Muslim-Jewish history is inspiring
TheSpec.com - Opinions - Muslim-Jewish history is inspiring
(Apr 30, 2009)
It was a big question from a little child: "Have Muslims and Jews always hated one another?"
The question came recently when I gave a talk at a public elementary school about the religion of Islam. I have given these types of talks many times before, but I have never been asked this question.
I was stunned, for two reasons: First, I do not think that most Muslims and most Jews hate each other today and, second, the historic relationship between the Muslim community and the Jewish community has been one of mutual respect and tolerance.
The idea there has been an ancient enmity between Jews and Muslims is completely without historical perspective or context. Those groups and individuals who promote such a view seem to be unaware of the long history of co-operation between the two religions.
Much has been written in recent years about the Golden Age
of Jews in Muslim Spain (
In commemoration of Holocaust Memorial Day on April 21, I would like to share some stories that often do not get mentioned when discussing the Holocaust: Muslims who saved the lives of Jews during the Holocaust.
In his recent book, Among The Righteous (Public Affairs Press), Robert Satloff, who has served since 1993 as executive director of the Washington Institute for Near East Policy, unearths the lost stories of Arabs who saved Jews during the Holocaust.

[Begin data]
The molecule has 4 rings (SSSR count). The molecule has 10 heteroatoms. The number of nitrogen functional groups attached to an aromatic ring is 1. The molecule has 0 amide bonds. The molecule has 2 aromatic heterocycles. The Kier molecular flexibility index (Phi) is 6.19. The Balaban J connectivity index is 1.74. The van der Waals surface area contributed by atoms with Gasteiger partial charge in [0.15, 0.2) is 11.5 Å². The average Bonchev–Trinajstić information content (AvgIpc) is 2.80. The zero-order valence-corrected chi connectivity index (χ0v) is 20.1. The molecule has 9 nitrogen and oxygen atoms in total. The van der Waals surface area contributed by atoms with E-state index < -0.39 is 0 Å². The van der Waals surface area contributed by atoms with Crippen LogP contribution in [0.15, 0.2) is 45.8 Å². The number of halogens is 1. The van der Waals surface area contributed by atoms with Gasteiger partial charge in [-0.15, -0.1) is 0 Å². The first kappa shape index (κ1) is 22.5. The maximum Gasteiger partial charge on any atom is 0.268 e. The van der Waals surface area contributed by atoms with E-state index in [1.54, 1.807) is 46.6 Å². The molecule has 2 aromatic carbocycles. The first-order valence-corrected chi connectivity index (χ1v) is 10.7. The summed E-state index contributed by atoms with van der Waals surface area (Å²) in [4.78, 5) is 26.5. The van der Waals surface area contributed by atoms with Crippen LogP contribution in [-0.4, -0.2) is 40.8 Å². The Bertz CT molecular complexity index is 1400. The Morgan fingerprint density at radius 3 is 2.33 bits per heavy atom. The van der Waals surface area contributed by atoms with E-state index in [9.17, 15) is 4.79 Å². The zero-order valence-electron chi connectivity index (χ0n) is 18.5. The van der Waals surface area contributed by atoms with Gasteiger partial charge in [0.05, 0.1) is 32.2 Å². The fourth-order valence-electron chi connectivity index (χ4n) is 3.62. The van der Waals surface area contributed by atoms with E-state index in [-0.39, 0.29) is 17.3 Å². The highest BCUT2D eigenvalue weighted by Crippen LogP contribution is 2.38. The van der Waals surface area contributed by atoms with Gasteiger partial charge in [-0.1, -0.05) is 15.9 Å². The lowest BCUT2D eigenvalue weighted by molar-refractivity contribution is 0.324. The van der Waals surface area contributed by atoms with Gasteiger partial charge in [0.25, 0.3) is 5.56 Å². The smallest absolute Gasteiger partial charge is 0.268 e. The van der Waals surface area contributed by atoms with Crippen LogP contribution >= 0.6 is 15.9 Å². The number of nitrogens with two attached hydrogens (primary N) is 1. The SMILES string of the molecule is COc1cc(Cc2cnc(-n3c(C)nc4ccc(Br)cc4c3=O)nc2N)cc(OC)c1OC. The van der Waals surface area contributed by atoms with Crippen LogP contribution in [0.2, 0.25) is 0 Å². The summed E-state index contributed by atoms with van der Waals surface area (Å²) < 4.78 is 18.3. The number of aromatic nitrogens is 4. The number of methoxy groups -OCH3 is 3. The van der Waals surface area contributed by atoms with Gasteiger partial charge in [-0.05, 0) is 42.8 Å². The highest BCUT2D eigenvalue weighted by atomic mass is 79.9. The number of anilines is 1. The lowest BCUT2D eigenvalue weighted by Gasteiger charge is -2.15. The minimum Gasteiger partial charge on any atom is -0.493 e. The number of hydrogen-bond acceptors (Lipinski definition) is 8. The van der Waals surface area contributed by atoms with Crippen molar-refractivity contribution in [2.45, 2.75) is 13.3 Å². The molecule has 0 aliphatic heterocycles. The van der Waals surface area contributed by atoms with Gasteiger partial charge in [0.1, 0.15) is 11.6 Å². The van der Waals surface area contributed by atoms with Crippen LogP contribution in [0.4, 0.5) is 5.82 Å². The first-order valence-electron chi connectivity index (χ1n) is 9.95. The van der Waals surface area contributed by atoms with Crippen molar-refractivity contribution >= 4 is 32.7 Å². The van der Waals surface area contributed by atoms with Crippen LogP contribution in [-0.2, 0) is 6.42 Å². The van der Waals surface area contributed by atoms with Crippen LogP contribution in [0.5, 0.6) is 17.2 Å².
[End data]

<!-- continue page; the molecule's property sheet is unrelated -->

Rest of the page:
When the Nazis occupied the countries of
Nor was it only in
Satloff quotes reports describing the mosque "as a
virtual Grand Central Station for the Underground Railroad of Jews in
Norman Gershman has profiled many Albanian Muslims in a photography exhibition and book titled Besa: Muslims Who Saved Jews in World War II. Besa is a code of honour inspired by the Holy Qur'an and deeply rooted in Albanian tradition demanding one take responsibility for the lives of others in their time of need.
The time has come to understand the real history of Muslim-Jewish relations -- and those who are leading efforts to achieve mutual understanding between the two faiths are showing the way in this effort.
The stories of Muslims who saved Jewish lives, whether it was in the time of the Holocaust or at the time of the Inquisition, should be shared with all youth.
Freelance columnist Hussein Hamdani lives in
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